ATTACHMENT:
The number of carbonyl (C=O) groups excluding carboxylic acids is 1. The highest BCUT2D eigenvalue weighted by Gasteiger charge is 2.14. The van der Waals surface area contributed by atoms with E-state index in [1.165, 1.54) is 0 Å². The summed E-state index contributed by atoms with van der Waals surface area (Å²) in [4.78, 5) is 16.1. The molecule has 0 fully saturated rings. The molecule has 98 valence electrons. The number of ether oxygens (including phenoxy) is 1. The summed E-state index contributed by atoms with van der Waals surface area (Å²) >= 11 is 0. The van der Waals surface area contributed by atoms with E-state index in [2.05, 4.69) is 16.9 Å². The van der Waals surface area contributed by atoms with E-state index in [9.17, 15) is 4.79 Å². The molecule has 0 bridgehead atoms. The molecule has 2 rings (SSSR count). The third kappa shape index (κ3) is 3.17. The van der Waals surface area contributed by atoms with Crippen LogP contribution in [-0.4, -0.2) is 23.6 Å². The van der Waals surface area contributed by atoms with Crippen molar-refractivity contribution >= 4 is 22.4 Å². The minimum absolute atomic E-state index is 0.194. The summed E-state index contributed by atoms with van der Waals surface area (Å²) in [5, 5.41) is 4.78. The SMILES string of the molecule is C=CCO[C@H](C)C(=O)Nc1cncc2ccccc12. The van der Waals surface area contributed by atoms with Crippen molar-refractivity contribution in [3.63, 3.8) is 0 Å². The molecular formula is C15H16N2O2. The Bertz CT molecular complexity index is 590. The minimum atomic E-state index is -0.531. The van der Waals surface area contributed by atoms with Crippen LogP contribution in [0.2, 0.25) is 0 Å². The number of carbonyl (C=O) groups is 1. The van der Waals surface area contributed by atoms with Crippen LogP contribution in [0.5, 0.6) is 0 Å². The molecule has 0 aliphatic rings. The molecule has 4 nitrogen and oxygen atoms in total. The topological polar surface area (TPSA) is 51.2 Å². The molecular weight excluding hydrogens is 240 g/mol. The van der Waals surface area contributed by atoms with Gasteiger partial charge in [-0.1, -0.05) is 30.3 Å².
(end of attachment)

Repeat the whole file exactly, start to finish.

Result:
The number of carbonyl (C=O) groups excluding carboxylic acids is 1. The highest BCUT2D eigenvalue weighted by Gasteiger charge is 2.14. The van der Waals surface area contributed by atoms with E-state index in [1.165, 1.54) is 0 Å². The summed E-state index contributed by atoms with van der Waals surface area (Å²) in [4.78, 5) is 16.1. The molecule has 0 fully saturated rings. The molecule has 98 valence electrons. The number of ether oxygens (including phenoxy) is 1. The summed E-state index contributed by atoms with van der Waals surface area (Å²) >= 11 is 0. The van der Waals surface area contributed by atoms with E-state index in [2.05, 4.69) is 16.9 Å². The van der Waals surface area contributed by atoms with E-state index in [9.17, 15) is 4.79 Å². The molecule has 0 bridgehead atoms. The molecule has 2 rings (SSSR count). The third kappa shape index (κ3) is 3.17. The van der Waals surface area contributed by atoms with Crippen LogP contribution in [-0.4, -0.2) is 23.6 Å². The van der Waals surface area contributed by atoms with Crippen molar-refractivity contribution >= 4 is 22.4 Å². The minimum absolute atomic E-state index is 0.194. The summed E-state index contributed by atoms with van der Waals surface area (Å²) in [5, 5.41) is 4.78. The SMILES string of the molecule is C=CCO[C@H](C)C(=O)Nc1cncc2ccccc12. The van der Waals surface area contributed by atoms with Crippen molar-refractivity contribution in [3.63, 3.8) is 0 Å². The molecular formula is C15H16N2O2. The Bertz CT molecular complexity index is 590. The minimum atomic E-state index is -0.531. The van der Waals surface area contributed by atoms with Crippen LogP contribution in [0.2, 0.25) is 0 Å². The number of carbonyl (C=O) groups is 1. The van der Waals surface area contributed by atoms with Crippen LogP contribution in [0.5, 0.6) is 0 Å². The molecule has 0 aliphatic rings. The molecule has 4 nitrogen and oxygen atoms in total. The topological polar surface area (TPSA) is 51.2 Å². The molecular weight excluding hydrogens is 240 g/mol. The van der Waals surface area contributed by atoms with Gasteiger partial charge in [-0.1, -0.05) is 30.3 Å².